And on the horizon, one haiku in the Fall issue of Frogpond, one in the Fall issue of Acorn, and four in the winter issue of Akitsu Quarterly.

Thank you to the editors of the publications above.

All poems copyright Chad Lee Robinson.

Rewind: Haiku Highlights from 2017

It’s hard to believe 2017 is over. Each year seems to go by faster than the one before. It’s harder to believe that this is the third Rewind post I’ve written.

notebooks used in 2017

2017 was another successful year for my writing. I met all my writing goals by July, and even met my extended goals. I published 36 new poems in 2017 (31 haiku and senryu, and 5 tanka) in the following places: Acorn (1), Akitsu Quarterly (3), Frogpond (2), Golden Haiku Contest (1), Gusts (3), Haiku in the Workplace (9), Haikuniverse (1), hedgerow (3), The Heron’s Nest (5), Mariposa (2), Modern Haiku (1), Shamrock (4), and Stardust (1).

A good portion of my new material appeared in Jim Kacian’s column Haiku in the Workplace, which just recently ended. While I’m sad to see the column go, I hope the new one, Haiku Windows, edited by poet kjmunro, will be as inspiring.

One of my goals every year is to publish in one venue I’ve never published in before. In 2017, I had work published in two such places, Gusts, a tanka journal, and Stardust. I submitted to a couple of other journals I’ve not previously published in, but both of those submissions were rejected in their entirety.

In February I learned, much to my surprise, that a haiku I submitted to the Golden Haiku Contest received a runner-up award. In this contest, the winners and runners-up are printed on signs and placed in flowerbeds in certain neighborhoods of Washington D.C.. Due to one reason or another I can’t recall, I don’t think all of the chosen haiku made it out to the streets. If the pics of the haiku signs on the Golden Triangle website are any indication, then it seems my haiku did not make it to a flower bed. Despite this, I am still happy to have had a haiku chosen for a contest. In April, I was honored to have a haiku shortlisted for a Touchstone Award for Individual Poems. I am most certainly grateful.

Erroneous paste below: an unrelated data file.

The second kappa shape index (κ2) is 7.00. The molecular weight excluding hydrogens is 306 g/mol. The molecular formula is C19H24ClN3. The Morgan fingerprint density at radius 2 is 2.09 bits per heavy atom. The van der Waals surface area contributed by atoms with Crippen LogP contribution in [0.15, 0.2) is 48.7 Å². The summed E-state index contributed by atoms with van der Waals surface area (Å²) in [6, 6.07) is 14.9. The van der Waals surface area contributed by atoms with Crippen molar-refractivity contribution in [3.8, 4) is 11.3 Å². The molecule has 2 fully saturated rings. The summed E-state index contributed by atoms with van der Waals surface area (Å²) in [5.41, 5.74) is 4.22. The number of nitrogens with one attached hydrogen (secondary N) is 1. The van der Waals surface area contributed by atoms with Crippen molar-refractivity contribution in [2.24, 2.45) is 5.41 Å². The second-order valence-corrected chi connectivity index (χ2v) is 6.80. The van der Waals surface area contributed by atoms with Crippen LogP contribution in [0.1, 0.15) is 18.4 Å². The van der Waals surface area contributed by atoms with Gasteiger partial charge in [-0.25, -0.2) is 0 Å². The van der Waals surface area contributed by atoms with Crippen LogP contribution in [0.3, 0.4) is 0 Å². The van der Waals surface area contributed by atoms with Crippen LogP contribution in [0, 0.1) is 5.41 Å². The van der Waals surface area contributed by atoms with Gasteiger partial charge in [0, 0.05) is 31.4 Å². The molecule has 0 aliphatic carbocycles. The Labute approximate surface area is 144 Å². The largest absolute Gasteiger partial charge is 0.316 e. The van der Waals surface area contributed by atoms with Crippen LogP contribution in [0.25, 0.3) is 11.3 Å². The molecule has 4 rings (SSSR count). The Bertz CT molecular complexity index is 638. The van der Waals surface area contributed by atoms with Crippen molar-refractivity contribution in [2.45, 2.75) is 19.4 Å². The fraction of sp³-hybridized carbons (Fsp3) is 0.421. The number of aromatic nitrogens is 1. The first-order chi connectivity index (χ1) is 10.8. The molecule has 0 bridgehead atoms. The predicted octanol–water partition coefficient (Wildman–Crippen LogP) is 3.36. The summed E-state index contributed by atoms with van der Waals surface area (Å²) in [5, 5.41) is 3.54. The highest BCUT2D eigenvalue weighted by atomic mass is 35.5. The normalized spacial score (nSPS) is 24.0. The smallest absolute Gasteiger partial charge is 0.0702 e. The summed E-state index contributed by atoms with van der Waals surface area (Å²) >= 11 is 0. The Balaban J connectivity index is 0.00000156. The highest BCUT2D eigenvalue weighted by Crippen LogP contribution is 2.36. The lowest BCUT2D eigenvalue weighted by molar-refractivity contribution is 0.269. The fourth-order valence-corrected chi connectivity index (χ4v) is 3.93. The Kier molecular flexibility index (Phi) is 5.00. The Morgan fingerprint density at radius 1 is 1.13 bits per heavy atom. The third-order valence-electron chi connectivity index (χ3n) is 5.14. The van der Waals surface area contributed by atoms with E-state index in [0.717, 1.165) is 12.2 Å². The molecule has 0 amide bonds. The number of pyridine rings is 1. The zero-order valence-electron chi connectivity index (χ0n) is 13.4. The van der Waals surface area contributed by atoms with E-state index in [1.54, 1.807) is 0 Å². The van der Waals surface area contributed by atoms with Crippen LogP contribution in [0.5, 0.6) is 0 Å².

I republished work in four different anthologies in 2017. The first was in dust devils: the Red Moon Anthology of English-Language Haiku 2016 (Red Moon Press, 2017), followed by on down the road: Haiku Society of America Members’ Anthology 2017 (edited by LeRoy Gorman), then The Wonder Code: Discover the Way of Haiku and See the World with New Eyes (Girasole Press, 2017, edited by Scott Mason), and finally They Gave Us Life: Celebrating Mothers, Fathers & Others in Haiku (Middle Island Press, 2017, edited by Robert Epstein).

Looking ahead to 2018, I will have a poem published in the year’s first issue of Frogpond. I have submitted the necessary info and poems to be a part of the Echoes 2 project, which will be a sort of update on all the haiku poets who have appeared in a volume of Red Moon Press’s A New Resonance series. Last July I began work on my fourth collection of haiku which carries the working title of The White Buffalo. I’m hoping this one won’t take ten years to put together like The Deep End of the Sky did! No matter what, it will be a long process, and I’ve only just begun.